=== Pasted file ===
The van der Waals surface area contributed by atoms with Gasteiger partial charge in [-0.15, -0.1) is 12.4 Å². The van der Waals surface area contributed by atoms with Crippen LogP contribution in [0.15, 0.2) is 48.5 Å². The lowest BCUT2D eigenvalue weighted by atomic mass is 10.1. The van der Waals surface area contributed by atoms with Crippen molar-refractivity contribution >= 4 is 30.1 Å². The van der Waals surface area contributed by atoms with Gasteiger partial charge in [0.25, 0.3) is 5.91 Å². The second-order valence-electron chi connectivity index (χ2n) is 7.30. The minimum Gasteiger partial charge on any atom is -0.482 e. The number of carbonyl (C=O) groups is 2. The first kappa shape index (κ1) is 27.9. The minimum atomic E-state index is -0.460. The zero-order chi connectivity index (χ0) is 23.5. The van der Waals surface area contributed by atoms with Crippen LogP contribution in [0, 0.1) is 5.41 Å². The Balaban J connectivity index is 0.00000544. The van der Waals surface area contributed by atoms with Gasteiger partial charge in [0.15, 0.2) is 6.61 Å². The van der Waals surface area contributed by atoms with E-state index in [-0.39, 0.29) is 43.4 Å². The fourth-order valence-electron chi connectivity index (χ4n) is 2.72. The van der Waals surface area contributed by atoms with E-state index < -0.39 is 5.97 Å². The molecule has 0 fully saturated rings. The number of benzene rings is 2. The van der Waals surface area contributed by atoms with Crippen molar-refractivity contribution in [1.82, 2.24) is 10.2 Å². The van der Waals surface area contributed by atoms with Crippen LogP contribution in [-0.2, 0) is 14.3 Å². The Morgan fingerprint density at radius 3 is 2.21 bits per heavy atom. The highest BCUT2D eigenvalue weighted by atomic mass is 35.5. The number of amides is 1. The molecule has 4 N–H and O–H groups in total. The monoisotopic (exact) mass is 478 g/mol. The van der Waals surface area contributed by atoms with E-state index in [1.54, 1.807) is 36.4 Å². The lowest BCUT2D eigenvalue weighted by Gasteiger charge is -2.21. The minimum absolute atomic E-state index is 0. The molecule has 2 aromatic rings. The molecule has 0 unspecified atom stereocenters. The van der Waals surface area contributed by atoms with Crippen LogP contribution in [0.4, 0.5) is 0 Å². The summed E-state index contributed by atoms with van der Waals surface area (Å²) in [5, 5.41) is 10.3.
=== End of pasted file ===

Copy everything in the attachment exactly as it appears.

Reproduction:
The van der Waals surface area contributed by atoms with Gasteiger partial charge in [-0.15, -0.1) is 12.4 Å². The van der Waals surface area contributed by atoms with Crippen LogP contribution in [0.15, 0.2) is 48.5 Å². The lowest BCUT2D eigenvalue weighted by atomic mass is 10.1. The van der Waals surface area contributed by atoms with Crippen molar-refractivity contribution >= 4 is 30.1 Å². The van der Waals surface area contributed by atoms with Gasteiger partial charge in [0.25, 0.3) is 5.91 Å². The second-order valence-electron chi connectivity index (χ2n) is 7.30. The minimum Gasteiger partial charge on any atom is -0.482 e. The number of carbonyl (C=O) groups is 2. The first kappa shape index (κ1) is 27.9. The minimum atomic E-state index is -0.460. The zero-order chi connectivity index (χ0) is 23.5. The van der Waals surface area contributed by atoms with Crippen LogP contribution in [0, 0.1) is 5.41 Å². The Balaban J connectivity index is 0.00000544. The van der Waals surface area contributed by atoms with Gasteiger partial charge in [0.15, 0.2) is 6.61 Å². The van der Waals surface area contributed by atoms with E-state index in [-0.39, 0.29) is 43.4 Å². The fourth-order valence-electron chi connectivity index (χ4n) is 2.72. The van der Waals surface area contributed by atoms with E-state index < -0.39 is 5.97 Å². The molecule has 0 fully saturated rings. The number of benzene rings is 2. The van der Waals surface area contributed by atoms with Crippen molar-refractivity contribution in [1.82, 2.24) is 10.2 Å². The van der Waals surface area contributed by atoms with Crippen LogP contribution in [-0.2, 0) is 14.3 Å². The Morgan fingerprint density at radius 3 is 2.21 bits per heavy atom. The highest BCUT2D eigenvalue weighted by atomic mass is 35.5. The number of amides is 1. The molecule has 4 N–H and O–H groups in total. The monoisotopic (exact) mass is 478 g/mol. The van der Waals surface area contributed by atoms with E-state index in [1.54, 1.807) is 36.4 Å². The lowest BCUT2D eigenvalue weighted by Gasteiger charge is -2.21. The minimum absolute atomic E-state index is 0. The molecule has 2 aromatic rings. The molecule has 0 unspecified atom stereocenters. The van der Waals surface area contributed by atoms with Crippen LogP contribution in [0.4, 0.5) is 0 Å². The summed E-state index contributed by atoms with van der Waals surface area (Å²) in [5, 5.41) is 10.3.